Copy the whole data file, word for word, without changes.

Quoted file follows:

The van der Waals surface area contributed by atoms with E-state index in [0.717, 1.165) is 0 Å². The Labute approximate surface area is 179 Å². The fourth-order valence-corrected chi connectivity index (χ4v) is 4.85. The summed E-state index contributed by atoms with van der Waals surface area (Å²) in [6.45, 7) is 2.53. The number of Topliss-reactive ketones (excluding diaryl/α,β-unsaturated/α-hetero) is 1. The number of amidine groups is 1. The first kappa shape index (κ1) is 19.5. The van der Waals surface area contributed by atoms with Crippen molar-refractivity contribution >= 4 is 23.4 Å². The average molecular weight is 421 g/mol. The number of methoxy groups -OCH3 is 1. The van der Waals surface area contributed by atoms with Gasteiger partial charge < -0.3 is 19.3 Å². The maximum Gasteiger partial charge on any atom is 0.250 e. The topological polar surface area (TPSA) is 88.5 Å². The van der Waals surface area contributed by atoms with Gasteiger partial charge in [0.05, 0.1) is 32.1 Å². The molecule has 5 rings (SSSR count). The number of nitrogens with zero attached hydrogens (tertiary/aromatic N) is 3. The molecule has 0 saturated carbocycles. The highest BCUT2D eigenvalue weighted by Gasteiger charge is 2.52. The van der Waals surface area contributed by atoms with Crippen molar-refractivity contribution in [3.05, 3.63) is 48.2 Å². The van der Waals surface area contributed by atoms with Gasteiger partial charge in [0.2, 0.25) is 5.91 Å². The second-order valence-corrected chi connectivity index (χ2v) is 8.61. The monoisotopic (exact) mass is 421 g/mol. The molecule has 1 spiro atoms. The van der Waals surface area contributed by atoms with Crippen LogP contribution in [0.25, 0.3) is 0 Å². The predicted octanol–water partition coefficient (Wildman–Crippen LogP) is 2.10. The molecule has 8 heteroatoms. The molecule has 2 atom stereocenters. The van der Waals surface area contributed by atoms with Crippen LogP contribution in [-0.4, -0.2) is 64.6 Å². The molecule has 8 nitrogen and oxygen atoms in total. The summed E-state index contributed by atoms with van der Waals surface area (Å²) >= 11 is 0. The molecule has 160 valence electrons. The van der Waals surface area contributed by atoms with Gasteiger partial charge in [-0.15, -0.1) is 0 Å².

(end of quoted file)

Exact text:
The van der Waals surface area contributed by atoms with E-state index in [0.717, 1.165) is 0 Å². The Labute approximate surface area is 179 Å². The fourth-order valence-corrected chi connectivity index (χ4v) is 4.85. The summed E-state index contributed by atoms with van der Waals surface area (Å²) in [6.45, 7) is 2.53. The number of Topliss-reactive ketones (excluding diaryl/α,β-unsaturated/α-hetero) is 1. The number of amidine groups is 1. The first kappa shape index (κ1) is 19.5. The van der Waals surface area contributed by atoms with Crippen molar-refractivity contribution >= 4 is 23.4 Å². The average molecular weight is 421 g/mol. The number of methoxy groups -OCH3 is 1. The van der Waals surface area contributed by atoms with Gasteiger partial charge < -0.3 is 19.3 Å². The maximum Gasteiger partial charge on any atom is 0.250 e. The topological polar surface area (TPSA) is 88.5 Å². The van der Waals surface area contributed by atoms with Gasteiger partial charge in [0.05, 0.1) is 32.1 Å². The molecule has 5 rings (SSSR count). The number of nitrogens with zero attached hydrogens (tertiary/aromatic N) is 3. The molecule has 0 saturated carbocycles. The highest BCUT2D eigenvalue weighted by Gasteiger charge is 2.52. The van der Waals surface area contributed by atoms with Crippen molar-refractivity contribution in [3.05, 3.63) is 48.2 Å². The van der Waals surface area contributed by atoms with Gasteiger partial charge in [0.2, 0.25) is 5.91 Å². The second-order valence-corrected chi connectivity index (χ2v) is 8.61. The monoisotopic (exact) mass is 421 g/mol. The molecule has 1 spiro atoms. The van der Waals surface area contributed by atoms with Crippen LogP contribution in [0.25, 0.3) is 0 Å². The predicted octanol–water partition coefficient (Wildman–Crippen LogP) is 2.10. The molecule has 8 heteroatoms. The molecule has 2 atom stereocenters. The van der Waals surface area contributed by atoms with Crippen LogP contribution in [-0.4, -0.2) is 64.6 Å². The molecule has 8 nitrogen and oxygen atoms in total. The summed E-state index contributed by atoms with van der Waals surface area (Å²) >= 11 is 0. The molecule has 160 valence electrons. The van der Waals surface area contributed by atoms with Gasteiger partial charge in [-0.15, -0.1) is 0 Å².